Joined: 10 Apr 2006
Posts: 2017
Location: Killer Sturgeon Cove

PostPosted: Thu Jul 20, 2017 11:06 pm    Post subject: Reply with quote

Hey Scott,

At 18, I could sleep anywhere anytime for 12 hours straight.
At 40, extreme prolonged exercise would have put me right out for 10 hours. At 60+, exhaustion from whatever source, only exacerbates
my issue, but I agree, you get to 60 plus (and I am), 4 hours continuous
is about all you can hope for, nothing to obsess over.

Now wind in the corridor at 4 am, that's something to obsess over ;^)

But I'm always interested in more sleep, so information is of interest.


-Craig



scottwerden wrote:
I don't know how old you guys are, but from my observations of friends and family and myself, insomnia is pretty common for many 60+ people. I am a born worrier and the more I worry, the less I sleep. If I overwhelm the worries with exhaustion from sailing or anything physical actually, I sleep. If I solve a worrisome personal issue, I sleep. Otherwise I am up and down in the night. But I figure it is what it is, part of growing old and nothing to obsess about. I am certainly not going to treat it as a problem I must solve. That would be another worry! Smile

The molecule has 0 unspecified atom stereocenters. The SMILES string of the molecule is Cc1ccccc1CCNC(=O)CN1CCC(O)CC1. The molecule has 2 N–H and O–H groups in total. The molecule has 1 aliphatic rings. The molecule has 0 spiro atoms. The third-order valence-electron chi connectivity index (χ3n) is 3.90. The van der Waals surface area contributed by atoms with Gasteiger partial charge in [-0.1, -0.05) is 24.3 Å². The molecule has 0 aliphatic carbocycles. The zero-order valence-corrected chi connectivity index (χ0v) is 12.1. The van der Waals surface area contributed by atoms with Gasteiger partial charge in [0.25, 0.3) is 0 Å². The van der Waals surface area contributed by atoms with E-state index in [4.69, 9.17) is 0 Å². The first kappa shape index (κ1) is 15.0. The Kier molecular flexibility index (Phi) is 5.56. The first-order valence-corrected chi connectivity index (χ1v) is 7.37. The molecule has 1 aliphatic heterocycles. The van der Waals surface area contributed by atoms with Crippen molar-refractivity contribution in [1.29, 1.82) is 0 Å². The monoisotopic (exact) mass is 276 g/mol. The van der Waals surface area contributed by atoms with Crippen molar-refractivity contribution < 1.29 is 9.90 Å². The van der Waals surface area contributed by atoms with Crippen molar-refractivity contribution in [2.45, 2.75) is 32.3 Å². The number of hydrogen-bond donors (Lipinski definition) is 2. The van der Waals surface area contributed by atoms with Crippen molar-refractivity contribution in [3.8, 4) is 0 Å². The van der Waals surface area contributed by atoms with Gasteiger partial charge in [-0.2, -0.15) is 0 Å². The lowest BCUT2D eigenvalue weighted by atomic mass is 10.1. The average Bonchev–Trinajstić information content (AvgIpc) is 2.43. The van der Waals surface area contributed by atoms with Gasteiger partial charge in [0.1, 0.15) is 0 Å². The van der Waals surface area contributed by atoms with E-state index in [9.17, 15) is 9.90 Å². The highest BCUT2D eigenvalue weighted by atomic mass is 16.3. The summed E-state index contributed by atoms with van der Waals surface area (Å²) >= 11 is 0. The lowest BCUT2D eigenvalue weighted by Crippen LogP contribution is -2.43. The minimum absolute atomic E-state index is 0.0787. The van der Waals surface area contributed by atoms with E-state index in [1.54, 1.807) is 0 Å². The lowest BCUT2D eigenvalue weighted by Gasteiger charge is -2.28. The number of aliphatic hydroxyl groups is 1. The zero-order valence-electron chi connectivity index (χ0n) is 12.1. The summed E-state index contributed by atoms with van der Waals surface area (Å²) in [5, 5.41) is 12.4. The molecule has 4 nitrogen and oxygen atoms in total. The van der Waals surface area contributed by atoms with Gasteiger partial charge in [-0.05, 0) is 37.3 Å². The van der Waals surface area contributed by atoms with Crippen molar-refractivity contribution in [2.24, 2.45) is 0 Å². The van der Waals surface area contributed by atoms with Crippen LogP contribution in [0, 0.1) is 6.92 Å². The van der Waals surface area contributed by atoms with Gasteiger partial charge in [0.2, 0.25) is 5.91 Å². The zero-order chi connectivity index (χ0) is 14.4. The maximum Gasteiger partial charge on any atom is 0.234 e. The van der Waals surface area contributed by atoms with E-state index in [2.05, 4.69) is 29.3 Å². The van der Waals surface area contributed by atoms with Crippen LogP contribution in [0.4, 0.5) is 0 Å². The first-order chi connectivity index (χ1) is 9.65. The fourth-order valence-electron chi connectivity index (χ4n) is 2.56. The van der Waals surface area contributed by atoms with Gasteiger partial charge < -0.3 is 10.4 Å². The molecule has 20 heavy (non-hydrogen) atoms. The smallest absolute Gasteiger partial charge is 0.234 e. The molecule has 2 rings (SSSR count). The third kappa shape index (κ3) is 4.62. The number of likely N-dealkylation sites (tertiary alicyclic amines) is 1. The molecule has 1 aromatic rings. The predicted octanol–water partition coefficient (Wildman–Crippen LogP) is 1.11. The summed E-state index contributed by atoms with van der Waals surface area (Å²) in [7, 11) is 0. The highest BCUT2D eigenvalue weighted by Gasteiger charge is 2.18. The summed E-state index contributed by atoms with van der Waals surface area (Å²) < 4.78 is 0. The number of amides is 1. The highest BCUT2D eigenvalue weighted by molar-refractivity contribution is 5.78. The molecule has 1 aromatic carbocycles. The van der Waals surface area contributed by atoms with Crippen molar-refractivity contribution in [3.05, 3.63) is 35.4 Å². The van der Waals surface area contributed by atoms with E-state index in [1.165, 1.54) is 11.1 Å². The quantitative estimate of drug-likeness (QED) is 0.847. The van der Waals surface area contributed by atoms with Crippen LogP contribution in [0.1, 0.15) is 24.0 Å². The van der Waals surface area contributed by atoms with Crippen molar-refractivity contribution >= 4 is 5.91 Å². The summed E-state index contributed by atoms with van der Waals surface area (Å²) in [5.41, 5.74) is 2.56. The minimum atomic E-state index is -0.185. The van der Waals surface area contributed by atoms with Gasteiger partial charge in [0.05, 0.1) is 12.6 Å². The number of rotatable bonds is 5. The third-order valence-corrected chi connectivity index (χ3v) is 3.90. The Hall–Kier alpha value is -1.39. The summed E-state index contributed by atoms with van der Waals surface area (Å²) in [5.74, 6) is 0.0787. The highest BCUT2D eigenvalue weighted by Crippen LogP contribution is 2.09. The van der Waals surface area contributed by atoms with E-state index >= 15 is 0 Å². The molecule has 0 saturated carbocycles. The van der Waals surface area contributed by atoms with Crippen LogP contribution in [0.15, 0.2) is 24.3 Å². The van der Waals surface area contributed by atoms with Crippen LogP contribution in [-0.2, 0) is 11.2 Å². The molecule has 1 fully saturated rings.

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isobars



Joined: 12 Dec 1999
Posts: 18331

PostPosted: Fri Jul 21, 2017 10:10 am    Post subject: Reply with quote

scottwerden wrote:
But I figure it is what it is, part of growing old and nothing to obsess about. I am certainly not going to treat it as a problem I must solve.

It doesn't have to be part of growing old, and I consider it a serious problem worth solving when it keeps me from driving, reading, and feeling like a human being. Sleep deprivation (anything less than a full night's sleep -- roughly 8 hours -- on a continuous basis) is directly related or very strongly contributes to thousands of deaths every year every year and causes many very serious illnesses and behavioral problems often attributed to other causes ... such as age.

Consider "Functional and Economic Impact of Sleep Loss and Sleep-Related Disorders; CHAPTER SUMMARY"
at https://www.ncbi.nlm.nih.gov/books/NBK19958/
which begins with:
" Sleep loss and sleep disorders affect an individualís performance, safety, and quality of life. Almost 20 percent of all serious car crash injuries in the general population are associated with driver sleepiness, independent of alcohol effects. Further, sleep loss and sleep disorders have a significant economic impact. The high estimated costs to society of leaving the most prevalent sleep disorders untreated are far more than the costs that would be incurred by delivering adequate treatment. Hundreds of billions of dollars a year are spent on direct medical costs associated with doctor visits, hospital services, prescriptions, and over-the-counter drugs. Compared to healthy individuals, individuals suffering from sleep loss, sleep disorders, or both are less productive, have an increased health care utilization, and an increased likelihood of accidents."

Think Exxon Valdez, the Challenger Disaster, 20% of all serious automobile accidents, and being too sleepy to drive to the Hatchery on a windy day.